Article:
Brokering Belonging: Chinese in Canada's Exclusion Era, 1885-1945

Brokering Belonging: Chinese in Canada's Exclusion Era, 1885-1945

Brokering Belonging: Chinese in Canada's Exclusion Era, 1885-1945

Brokering Belonging: Chinese in Canada's Exclusion Era, 1885-1945

Synopsis

Brokering Belonging traces several generations of Chinese "brokers," ethnic leaders who acted as intermediaries between the Chinese and Anglo worlds of Canada. Before World War II, most Chinese could not vote and many were illegal immigrants, so brokers played informal but necessary roles as representatives to the larger society. Lisa Rose Mar's study of Chinatown leaders shows how politics helped establish North America's first major group of illegal immigrants. Drawing on new Chinese language evidence, her dramatic account of political power struggles over representing Chinese Canadians offers a transnational immigrant view of history, centered in a Pacific World that joins Canada, the United States, China, and the British Empire.

Excerpt

Middlemen are never heroes. every immigrant community has middlemen because they serve an important function: they help immigrants deal with the larger society. Their work is often controversial. They may expect payment in loyalty, coin, tribute, or souls. Often, middlemen became immigrant communities’ most visible public figures, but their profile in history does not match their prominence in life. This book explores some of the most controversial political middlemen in the history of Canada and the United States: Chinese immigrant leaders during the Chinese Exclusion Era. It also probes the mystery of why their past became obscured.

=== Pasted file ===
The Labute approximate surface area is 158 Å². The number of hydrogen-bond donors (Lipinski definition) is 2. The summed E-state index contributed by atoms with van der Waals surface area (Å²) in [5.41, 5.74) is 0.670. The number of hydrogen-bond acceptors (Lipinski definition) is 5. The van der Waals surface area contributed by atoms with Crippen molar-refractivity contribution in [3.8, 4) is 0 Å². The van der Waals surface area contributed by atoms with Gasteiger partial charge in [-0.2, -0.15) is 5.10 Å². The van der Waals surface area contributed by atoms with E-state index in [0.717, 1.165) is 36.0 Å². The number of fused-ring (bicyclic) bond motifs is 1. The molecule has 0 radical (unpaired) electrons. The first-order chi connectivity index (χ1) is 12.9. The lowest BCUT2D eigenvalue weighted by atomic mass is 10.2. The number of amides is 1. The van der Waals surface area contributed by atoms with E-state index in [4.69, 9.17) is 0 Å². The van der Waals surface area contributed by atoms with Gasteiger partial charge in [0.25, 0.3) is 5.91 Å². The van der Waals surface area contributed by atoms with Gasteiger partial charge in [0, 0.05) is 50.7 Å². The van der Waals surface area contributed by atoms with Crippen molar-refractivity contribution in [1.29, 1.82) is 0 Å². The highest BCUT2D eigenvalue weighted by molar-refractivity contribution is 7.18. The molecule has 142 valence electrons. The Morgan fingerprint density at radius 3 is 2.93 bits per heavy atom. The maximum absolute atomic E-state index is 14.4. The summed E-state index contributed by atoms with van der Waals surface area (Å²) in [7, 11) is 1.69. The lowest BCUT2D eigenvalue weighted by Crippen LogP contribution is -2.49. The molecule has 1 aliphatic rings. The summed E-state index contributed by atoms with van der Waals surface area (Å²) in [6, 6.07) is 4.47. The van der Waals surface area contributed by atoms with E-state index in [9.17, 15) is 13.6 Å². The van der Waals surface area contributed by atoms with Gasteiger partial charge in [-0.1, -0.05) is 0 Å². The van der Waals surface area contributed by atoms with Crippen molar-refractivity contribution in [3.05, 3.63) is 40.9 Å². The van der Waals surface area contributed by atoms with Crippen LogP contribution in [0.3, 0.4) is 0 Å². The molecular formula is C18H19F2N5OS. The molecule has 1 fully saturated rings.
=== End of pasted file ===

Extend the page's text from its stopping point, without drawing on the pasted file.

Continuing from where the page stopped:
Between the 1880s and 1940s, Canada and the United States implemented policies that excluded and harassed Chinese immigrants. in the face of immigration exclusion, anti-Chinese laws, and mob violence, Chinese sought political power to combat this discrimination. the Chinese Exclusion Act (1882–1943) barred the entry of all Chinese workers to the United States. Canada implemented a Chinese head tax (1885–1924) on entering Chinese workers, followed by the total exclusion of virtually all new Chinese immigrants (1923–1947). in this setting, Chinese political middlemen improvised, creating unofficial ties to mainstream institutions. Their persistence heightened public unease about nonwhite immigrants, as many Canadians and Americans felt that Chinese political middlemen threatened democracy. Frequently, they saw the middlemen as exploiters of non-English-speaking Chinese workers, who treated the . . .

Search by... Author
Show... All Results Primary Sources Peer-reviewed

Oops!

An unknown error has occurred. Please click the button below to reload the page. If the problem persists, please try again in a little while.